John W Cotton
Montgomery Alabama June the 17 1862 Dear wife I again address you with a few lines to let you no that I am well and hope these few lines may find you and the children all well I have not much to rite I hant herd from dock since monday I got a letter from lis she said that he was very porely our captain came home yesterday and several others and we went on drill this morning for the first time since I have been down here he says tomorrow that he will drill all that hant got saddles on foot we have not drown no saddles yet I dont no whether I shal get to come home any more before we leave here or not they say that the colonel has stopped giving furlos to any body a good many thinks we will leave here in a short time and go to chatanuga georgia if we stay here I want frar or wash or Bill to come down here and bring us some vegetables for they are very hy here I baught some irish potatoes this morning at 15cts a quart if they do come and you have more bacon than you need get them to bring it and sell it it is worth forty cts a pound and from that to fifty I went to meetin las sunday and I herd the romon catholieks and presbyterians both preach and we had meeting at our camp that nite and again last nite the regiment that was here when we came here is ordered off to florida there is now twenty eight or twenty nine companys in the legion nothing more at present I remain your affectionate husband til death
John W Cotton
rite I hanent got nary letter from you yet
Montgomery June the 19. 1862
Dear wife I seat my self to rite you a few lines to let you no that I received a letter from you las eavning and was glad to here from you all but I was sorry to here that little ginny was sick I hope that she is better by this time if any of you gets sick and you think you need a doctor it is not so fare to bakers but what you can send for him if you need any abit medicine send to william words and you can get plenty he lives one mild this side of bill adkinses these lines leave me well and all of our boys but there is some of our company complaining and a great many at home sick I hant herd from dock since last monday was a weak ago I dont no why he dont rite and let us no how he is it was thought last weak that we would have been gone from here before now but the legion is now turned into a brigade and it will take some time fifteen or twenty days to get ready to leave here I am going to try to come home before we leave here if I can the colonel says there shall bee no more furlows given to well men but some of the captains gaves furlows any how everything is still riseing yet bacon is worth from 40 to 50 cts per pound flour 9 cts per pound butter forty cts per pound cabbage twenty five cts a head irish potatoes 20 cts a quart and beens the same and everything else according I want you to rite and let me no how you all getting long I want to here from little ginney again very bad I shall bee uneasy until I here from her again nothing more at present but remain your affectionate husband til death John W Cotton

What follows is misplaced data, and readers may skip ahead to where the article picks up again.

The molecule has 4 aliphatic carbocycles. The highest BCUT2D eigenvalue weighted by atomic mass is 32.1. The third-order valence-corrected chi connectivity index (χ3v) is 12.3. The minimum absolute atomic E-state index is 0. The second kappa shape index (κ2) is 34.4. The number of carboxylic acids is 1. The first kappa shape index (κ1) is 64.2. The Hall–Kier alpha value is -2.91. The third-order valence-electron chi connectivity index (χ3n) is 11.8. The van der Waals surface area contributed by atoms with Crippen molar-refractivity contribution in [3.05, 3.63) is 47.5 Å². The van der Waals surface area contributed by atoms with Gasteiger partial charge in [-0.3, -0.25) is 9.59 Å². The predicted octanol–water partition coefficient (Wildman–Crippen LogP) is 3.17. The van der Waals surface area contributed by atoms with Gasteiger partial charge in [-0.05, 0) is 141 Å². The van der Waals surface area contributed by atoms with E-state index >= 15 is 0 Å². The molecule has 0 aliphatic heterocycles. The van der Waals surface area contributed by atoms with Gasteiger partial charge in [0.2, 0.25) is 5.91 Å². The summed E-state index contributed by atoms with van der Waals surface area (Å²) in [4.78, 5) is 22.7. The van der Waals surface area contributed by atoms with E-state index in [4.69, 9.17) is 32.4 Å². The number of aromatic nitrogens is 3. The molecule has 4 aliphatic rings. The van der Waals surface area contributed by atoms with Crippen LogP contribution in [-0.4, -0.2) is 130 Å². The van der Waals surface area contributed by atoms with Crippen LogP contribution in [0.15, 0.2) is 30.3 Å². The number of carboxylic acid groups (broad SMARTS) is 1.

Montgomery Alabama June the 23 1862
Mariah Cotton Dear wife I take my pen in hand to rite you a few lines to let you no that I am well and hope these lines may find you all well but I am a fraid that little ginney has not got well I want to here from her very bad I have not received but one letter from you since I left home I tryed to come home to see little ginney but I couldnot get off the legion will bee formed in to battalions this weak and the offecers elected hant mutch to rite I got a letter from dock day before yesterday he is very porley yet he said he had one of his bad spells yesterday was a weak ago that lasted him for 10 hours the boys here are well but william lessley he is complaining rite smart ly and one with the measles he is the last one in the company to have them the Colonel says that we will get our equipment soon bill is getting fat again he is most well of the dis temper our horses are all doing well rite when you can and tell me how things are going on nothing more at present but remain your affectionate husband til death John W Cotton
Georgia Coweta County July the 10. 1862
dear wife I now seat myself to rite you a few lines to let you no that I am at John Fulmers and I am well all of them here is well your paps folks are all well but mikeand he is able to rock about he is at home on 30 days furlough and so is John Tramel me and dock left montgomery yesterday morning and we staid at your paps last nite our company was to leave to day and we are to meat it tomorrow at grantsville and go on with them we are going to atlanta I would bee very glad to here from you all for I hant herd from you since I left home I want you to rite to me as soon as you get this letter direct your letter to Atlanta georgia I am getting very anxious to here from you all let me no how manuel comes on with his crop and every thing and how the hogs are doing we have drawn our sabers and haver sacks but the rest of our arms and our canteens we aim to get at atlanta and our uniforms our saddles are makeing at augusta we will get them in a weak or two crops looke only tolerable well there ant mutch cotton planted out here your pap and all of them was very glad to see me but none of them wernt looking for me I hant mutch to rite to you nothing more at present but remain your affectionate husband til death